Updated: Apr 5, 2022
It’s true. I won the most important lottery – I was born Canadian.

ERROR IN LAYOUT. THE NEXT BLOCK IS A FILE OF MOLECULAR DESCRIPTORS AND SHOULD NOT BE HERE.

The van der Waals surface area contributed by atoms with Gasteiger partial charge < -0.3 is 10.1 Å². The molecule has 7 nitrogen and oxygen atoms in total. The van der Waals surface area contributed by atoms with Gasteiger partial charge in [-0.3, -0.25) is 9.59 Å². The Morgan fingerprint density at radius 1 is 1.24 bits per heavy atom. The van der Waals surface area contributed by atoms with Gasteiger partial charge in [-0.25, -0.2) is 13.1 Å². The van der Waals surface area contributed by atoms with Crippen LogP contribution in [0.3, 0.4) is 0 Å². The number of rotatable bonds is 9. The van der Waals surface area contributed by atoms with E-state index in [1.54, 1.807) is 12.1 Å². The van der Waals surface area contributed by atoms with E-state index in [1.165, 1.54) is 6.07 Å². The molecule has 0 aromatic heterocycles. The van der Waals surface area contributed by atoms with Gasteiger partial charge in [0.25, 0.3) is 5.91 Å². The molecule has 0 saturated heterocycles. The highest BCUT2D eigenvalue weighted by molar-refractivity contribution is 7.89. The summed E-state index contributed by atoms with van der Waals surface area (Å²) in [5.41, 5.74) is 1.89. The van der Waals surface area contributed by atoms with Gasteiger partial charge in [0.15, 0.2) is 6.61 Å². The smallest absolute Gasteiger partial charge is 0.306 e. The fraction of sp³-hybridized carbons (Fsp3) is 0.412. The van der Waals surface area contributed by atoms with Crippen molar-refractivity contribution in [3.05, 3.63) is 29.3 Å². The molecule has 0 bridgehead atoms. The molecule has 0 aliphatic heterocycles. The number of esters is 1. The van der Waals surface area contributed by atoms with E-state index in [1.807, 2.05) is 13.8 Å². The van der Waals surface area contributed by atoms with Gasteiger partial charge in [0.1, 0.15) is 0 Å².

True North, strong and free and all that jazz. My sister gets the credit for saying this first. I stole it, because it resonated and it’s true. The more I travel and get to see the world (42 countries so far), the more I understand this. We have so many more opportunities and rights and freedoms at birth than most other humans on the planet. So that’s an observation. But here’s another observation – we tend to spend our lives working our butts off until we die. Well, as I sit here and think about all that, I realized that life has a way of passing us by. Then I started thinking about funerals and death. My husband and I are both “no funeral” types of people. My childhood best friend and I (she’s still my best friend, FYI) always said we wanted to be morticians. Someone has to do it and we thought we could. If we ever did the funeral business, we’d be “celebration of life types”. I don’t like funerals and I don’t want one. When I die, take what you can use, burn the rest and pour me out somewhere YOU want to. I”m dead, it doesn’t matter to me. This is morbid, but I’m going somewhere.